Universidad Politécnica de Valencia (SPAIN)
About this paper:
Appears in: INTED2012 Proceedings
Publication year: 2012
Pages: 300-309
ISBN: 978-84-615-5563-5
ISSN: 2340-1079
Conference name: 6th International Technology, Education and Development Conference
Dates: 5-7 March, 2012
Location: Valencia, Spain
That current labour markets increasingly rely on higher skill levels and transversal competences is well known. In fact, in order to confront this fact, the European Ministers responsible for Higher Education have agreed that “higher education should equip students with the advanced knowledge, skills and competences they need throughout their professional lives” (Communiqué of the Conference, Leuven and Louvain-la-Neuve, 28-29 April 2009).

In the case of Spanish Building Engineers, their most characteristic professional profiles are the following: 1. Technical project management, 2. Production project management, 3. Prevention, health and safety, 4. Building exploitation, 5. Consulting, counseling and technical auditing and 6. Technical project drafting and development.

In order to attain the above mentioned profiles, the study program for Building Engineering takes into account the acquisition of both general and specific competencies. Among the first group the following could be highlighted: ability for communicating oral and written information; ethic behavior in engineering, critical and self-criticism awareness; ability to gather and interpret relevant data in order to give opinions including observations regarding important social, scientific or ethical topics. In the case of specific competencies, we will focus our attention on the ability to manage human resources in construction projects from an operative and a strategic approach, ability to motivate subordinates and leadership of working teams.

The School of Building Engineering at the Universitat Politècnica de Valencia has developed a new process for the Final Project which started in the year 2010-2011. It is organized in 33 workshops of different contents composed of 15 to 18 students. This paper focuses on one of these workshops entitled “Job satisfaction”, which has allowed us to experience with qualitative research methods as a way of attaining the previous professional competences.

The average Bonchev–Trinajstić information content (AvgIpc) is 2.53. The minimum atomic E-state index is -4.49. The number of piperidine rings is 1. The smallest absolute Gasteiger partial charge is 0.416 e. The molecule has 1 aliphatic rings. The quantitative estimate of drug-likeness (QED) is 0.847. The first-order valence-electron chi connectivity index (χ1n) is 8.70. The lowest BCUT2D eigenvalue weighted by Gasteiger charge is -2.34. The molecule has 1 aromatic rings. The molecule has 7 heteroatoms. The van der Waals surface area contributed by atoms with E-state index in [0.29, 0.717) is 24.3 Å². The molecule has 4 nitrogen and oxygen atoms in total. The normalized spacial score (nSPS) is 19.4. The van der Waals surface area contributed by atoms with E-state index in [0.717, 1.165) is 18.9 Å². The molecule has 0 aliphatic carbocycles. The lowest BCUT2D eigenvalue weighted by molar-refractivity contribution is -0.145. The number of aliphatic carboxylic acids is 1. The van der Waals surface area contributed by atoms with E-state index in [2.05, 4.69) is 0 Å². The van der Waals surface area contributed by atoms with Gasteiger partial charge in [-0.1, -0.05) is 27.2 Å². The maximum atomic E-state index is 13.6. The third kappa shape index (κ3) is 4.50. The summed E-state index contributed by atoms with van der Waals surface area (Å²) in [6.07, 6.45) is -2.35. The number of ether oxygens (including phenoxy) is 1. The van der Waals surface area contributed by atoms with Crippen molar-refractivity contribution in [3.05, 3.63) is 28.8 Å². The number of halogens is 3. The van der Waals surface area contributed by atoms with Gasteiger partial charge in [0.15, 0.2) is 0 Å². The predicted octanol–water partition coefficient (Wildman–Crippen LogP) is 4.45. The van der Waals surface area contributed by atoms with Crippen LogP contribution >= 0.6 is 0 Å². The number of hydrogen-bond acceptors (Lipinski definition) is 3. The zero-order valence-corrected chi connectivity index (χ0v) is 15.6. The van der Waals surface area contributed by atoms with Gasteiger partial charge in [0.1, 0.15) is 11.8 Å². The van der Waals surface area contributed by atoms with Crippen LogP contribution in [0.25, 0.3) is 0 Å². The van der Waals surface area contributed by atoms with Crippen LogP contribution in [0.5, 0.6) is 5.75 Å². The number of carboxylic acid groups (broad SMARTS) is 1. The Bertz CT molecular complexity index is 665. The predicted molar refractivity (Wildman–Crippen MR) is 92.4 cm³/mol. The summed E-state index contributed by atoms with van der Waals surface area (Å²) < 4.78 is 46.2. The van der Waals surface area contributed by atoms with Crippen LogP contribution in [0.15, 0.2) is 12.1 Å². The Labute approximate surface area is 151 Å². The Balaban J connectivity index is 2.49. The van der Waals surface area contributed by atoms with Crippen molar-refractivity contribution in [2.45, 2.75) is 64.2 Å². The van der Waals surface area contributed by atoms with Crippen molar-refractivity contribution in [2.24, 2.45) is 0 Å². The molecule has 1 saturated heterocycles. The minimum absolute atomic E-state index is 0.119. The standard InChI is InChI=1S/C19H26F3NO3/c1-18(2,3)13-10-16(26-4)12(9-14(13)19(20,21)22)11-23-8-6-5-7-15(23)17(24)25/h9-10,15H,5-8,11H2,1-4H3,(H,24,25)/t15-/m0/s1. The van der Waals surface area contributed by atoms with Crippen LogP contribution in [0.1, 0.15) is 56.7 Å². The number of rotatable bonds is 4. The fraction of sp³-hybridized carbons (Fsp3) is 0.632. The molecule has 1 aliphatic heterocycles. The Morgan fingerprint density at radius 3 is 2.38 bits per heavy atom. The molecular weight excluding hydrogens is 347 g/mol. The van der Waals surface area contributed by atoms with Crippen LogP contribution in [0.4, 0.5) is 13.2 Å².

Qualitative research can be construed as a research strategy that usually emphasizes words rather than quantification in the collection and analysis of data. It predominantly highlights an inductive approach to the relationship between theory and research, rejecting the practices and the norms of the natural scientific model and of positivism, in preference for an emphasis on the ways in which individuals interpret their social world. This perspective has the potential to provide complementary insights, enriching understanding of the perspective of those who work in the construction sector.
As the students carried out their final project research according to qualitative methods, they had to overcome associated challenges and complexities that we meet in everyday life, such as being able to organize a meeting between four or five very busy people, organizing a place for a meeting, dealing with people they had never met before and dealing with problems such as equipment failure and non-cooperation. This paper reports different themes and advantages that emerged from the final project workshop experience and shows how the students enhanced their professional competencies.